Reach Operational Excellence with Territory Management
“…There are over 1,000 ways to assign just ten accounts to two salespeople. Since
the problem grows exponentially with additional accounts and salespeople, one
can imagine the challenge of aligning any reasonably sized sales force. Frequently,
the number of possible alignments approaches the number of atoms in the universe.”
ANDRIS A. ZOLTNER, FREDERIC ESSER NEMMERS DISTINGUISHED PROFESSOR EMERITUS OF MARKETING AT THE KELLOGG
SCHOOL OF MANAGEMENT AT NORTHWESTERN UNIVERSITY
You could make a strong case that sales professionals are the most
valuable of a company’s human resources. Without detailing their
involvement in all the parts of the customer experience, it suffices to
say that successful sales teams usually mean successful companies.
One of the key ways to set sales reps up for success is by making them
productive and providing them as much selling time as possible.
By completing tedious tasks using careful planning and technology,
companies can save overhead costs, boost morale, and allow reps
more time to sell.
That’s where territories become a key focus. Territories, when
managed well and aligned with the strategic goals of the company,
help make your sales teams more efficient and focused, reduce costs
(travel, productivity, etc.), allow for more accurate forecasting and
performance metrics, and increase employee satisfaction and reduce
turnover. Ultimately, sales reps and their leadership have similar goals
for how to approach selling with territories.
•• Zero ambiguity about who owns which areas, segments, or accounts,
and how to focus efforts
•• Confidence that there is sufficient and fair opportunity to reach the
goals and quotas they’ve been given
•• Alignment with the rest of the company and assurance
that they’re making an impact on the business
ANALYZE AND FIND BALANCE
Analyze and strategize to get the biggest bang
for your buck.
SEGMENTATION MUST HAVES
Carve out informed segments just for your
Delight customers using teams, tools, data,
What Happens When You Don’t
Focus Enough On Territories?
Why is careful territory planning and leveraging technology so important
to organizations? What happens when companies lose sight of their
operations and careful territory planning?
At a high level, businesses loses focus and typically spend too much time
and money on getting the right amount of output from their sales teams.
1. Sub-Optimal Market Coverage:
Many companies put a lot of emphasis on providing their most ideal
opportunities with their top reps. This is a very common mistake, and typically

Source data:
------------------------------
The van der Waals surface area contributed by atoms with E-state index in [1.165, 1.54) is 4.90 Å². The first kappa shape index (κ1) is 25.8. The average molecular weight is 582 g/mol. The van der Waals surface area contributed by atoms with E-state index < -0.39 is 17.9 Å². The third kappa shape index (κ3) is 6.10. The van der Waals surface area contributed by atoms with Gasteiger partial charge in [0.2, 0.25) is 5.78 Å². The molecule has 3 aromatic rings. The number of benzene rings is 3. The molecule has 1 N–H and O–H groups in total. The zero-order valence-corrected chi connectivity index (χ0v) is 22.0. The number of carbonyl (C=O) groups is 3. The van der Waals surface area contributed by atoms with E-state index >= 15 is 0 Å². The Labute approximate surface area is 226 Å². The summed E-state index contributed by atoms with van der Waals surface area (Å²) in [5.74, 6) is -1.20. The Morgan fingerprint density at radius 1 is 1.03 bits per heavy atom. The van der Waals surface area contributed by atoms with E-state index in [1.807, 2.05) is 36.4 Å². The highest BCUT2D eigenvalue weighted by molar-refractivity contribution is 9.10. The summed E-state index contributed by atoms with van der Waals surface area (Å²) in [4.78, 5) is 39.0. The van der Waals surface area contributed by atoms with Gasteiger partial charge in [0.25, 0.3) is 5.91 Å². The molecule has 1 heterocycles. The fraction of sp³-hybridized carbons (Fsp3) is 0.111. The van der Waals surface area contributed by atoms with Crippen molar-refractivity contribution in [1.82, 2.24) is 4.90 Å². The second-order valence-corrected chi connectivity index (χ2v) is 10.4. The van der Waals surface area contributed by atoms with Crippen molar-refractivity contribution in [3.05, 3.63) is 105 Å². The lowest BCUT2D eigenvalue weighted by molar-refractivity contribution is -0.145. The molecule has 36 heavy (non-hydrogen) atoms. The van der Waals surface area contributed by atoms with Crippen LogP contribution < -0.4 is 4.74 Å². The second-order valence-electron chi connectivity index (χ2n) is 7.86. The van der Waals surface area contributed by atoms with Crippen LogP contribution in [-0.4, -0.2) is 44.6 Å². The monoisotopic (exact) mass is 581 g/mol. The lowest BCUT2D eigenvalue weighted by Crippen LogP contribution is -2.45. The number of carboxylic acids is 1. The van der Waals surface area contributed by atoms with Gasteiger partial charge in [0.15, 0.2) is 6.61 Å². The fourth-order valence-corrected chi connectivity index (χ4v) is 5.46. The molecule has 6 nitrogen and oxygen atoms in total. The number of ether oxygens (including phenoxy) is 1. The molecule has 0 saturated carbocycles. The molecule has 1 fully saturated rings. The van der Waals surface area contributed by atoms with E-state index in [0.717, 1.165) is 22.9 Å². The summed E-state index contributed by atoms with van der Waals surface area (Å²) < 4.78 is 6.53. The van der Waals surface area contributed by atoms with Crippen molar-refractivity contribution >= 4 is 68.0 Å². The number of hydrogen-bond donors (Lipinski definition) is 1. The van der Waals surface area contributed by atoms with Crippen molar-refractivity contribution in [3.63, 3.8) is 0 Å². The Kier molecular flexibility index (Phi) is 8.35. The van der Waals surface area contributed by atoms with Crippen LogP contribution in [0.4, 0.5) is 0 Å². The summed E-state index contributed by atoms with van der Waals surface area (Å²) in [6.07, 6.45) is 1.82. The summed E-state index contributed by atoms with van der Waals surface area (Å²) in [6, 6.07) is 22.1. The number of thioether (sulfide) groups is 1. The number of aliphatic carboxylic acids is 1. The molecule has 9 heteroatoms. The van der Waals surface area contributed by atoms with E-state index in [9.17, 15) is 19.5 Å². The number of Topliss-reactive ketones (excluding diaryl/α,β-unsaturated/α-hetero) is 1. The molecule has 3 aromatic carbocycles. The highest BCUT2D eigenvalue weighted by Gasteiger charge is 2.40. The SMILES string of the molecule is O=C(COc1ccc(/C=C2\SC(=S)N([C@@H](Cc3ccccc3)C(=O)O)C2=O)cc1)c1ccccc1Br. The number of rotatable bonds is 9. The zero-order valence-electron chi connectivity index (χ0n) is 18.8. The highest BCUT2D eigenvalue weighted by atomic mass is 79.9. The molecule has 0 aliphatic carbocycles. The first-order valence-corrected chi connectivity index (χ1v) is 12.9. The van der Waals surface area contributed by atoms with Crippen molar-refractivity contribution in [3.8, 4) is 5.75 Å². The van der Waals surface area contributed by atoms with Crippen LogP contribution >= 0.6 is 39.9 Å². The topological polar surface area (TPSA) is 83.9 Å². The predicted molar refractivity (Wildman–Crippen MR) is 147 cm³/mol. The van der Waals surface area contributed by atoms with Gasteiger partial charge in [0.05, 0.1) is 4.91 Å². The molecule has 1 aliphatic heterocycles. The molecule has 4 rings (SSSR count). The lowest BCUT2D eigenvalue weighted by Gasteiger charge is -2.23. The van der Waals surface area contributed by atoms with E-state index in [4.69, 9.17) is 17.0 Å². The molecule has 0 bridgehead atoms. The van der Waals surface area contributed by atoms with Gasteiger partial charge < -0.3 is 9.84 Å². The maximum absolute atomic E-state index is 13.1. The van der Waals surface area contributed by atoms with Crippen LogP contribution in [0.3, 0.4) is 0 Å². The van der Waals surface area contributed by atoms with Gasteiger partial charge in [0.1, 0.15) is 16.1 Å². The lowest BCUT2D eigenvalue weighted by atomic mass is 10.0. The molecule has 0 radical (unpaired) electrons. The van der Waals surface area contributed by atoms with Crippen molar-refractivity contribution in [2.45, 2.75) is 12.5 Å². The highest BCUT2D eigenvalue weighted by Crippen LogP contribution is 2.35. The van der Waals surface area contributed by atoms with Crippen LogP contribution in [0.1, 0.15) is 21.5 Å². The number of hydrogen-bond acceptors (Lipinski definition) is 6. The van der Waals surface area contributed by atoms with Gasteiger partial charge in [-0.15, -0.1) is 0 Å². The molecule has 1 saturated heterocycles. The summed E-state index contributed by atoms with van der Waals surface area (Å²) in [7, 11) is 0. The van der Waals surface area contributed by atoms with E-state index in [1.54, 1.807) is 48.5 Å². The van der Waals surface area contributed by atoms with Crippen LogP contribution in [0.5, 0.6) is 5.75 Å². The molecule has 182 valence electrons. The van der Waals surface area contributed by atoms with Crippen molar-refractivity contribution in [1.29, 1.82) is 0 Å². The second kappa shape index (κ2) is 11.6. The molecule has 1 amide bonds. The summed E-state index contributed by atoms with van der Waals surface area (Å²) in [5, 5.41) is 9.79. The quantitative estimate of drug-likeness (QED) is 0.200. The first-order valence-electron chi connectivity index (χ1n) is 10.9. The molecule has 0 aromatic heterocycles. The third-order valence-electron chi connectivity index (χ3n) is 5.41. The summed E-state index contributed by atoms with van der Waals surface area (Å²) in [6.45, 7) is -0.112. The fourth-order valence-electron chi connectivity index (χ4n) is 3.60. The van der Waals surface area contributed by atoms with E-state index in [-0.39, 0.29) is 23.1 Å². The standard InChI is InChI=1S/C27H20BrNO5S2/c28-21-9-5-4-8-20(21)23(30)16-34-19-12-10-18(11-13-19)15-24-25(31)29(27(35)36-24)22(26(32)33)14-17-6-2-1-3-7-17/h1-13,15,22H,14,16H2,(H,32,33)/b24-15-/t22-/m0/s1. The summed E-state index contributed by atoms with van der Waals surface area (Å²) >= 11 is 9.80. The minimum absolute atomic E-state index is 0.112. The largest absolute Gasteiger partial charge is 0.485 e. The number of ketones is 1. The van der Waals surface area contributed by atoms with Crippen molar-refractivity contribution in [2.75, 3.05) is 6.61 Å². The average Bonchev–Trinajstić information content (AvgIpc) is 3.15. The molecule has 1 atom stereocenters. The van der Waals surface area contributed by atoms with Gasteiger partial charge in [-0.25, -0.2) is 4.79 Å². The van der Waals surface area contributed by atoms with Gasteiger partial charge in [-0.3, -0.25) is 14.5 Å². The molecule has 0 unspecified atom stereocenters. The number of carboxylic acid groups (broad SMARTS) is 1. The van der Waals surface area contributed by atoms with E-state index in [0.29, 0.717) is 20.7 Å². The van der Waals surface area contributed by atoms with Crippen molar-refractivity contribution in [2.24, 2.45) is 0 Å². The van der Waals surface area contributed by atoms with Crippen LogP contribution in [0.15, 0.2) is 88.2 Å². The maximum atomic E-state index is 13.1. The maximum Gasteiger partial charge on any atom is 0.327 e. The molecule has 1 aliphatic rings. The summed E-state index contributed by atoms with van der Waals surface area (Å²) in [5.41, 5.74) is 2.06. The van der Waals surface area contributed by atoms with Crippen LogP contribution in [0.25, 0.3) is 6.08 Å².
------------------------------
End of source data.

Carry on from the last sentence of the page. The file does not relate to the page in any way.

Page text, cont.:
ends up with the company coming in short of their revenue goals or spending
most of their year shifting territories, upsetting reps as well as wasting time
2. Missed Sales Opportunities:
Buyers aren’t wasting time waiting for reps to call them — they’re moving on
to other vendors. If companies are spending too much time reassessing and
realigning territories throughout the year, they are typically going to have a
lot of gaps resulting in missed opportunities.
3. Costly Turnover:
Territory management dictates a lot of sales reps’ morale. If they feel they
are not set up for success, chances are they are going to look for success
elsewhere. With the average ramp-up time for SaaS reps now listed at 5.3
months, the cost of sales rep turnover can amount to big bucks. Between
rehiring, territory realignment, and training, many companies can spend
over $115,000* with some claiming to up to $1,000,000.
* Source: DePaul University
Analyze and strategize to get the biggest bang for your buck.
The competitive nature of sales frequently leads sales reps and teams toward
tackling the biggest deals first. However, when this happens, companies can
overlook huge opportunities in the mid- to low-range deals that close faster and
are more abundant. That’s why fully understanding your customer base, your
market, and your personnel is critical to the territory-planning process.
Making the initial analysis is about 80% of the entire process, as it dictates
the decisions you make and how effective you are at segmenting and setting
up your sales teams for success.
Once you’ve made a thorough analysis of your customer base and sales
resources, you need to manage your territory with a firm sense of balance.
What that means is creating targets that set your sales leaders up for success,
and targets for sales reps so that they feel like they all have an equal
opportunity to maximize their compensation plans.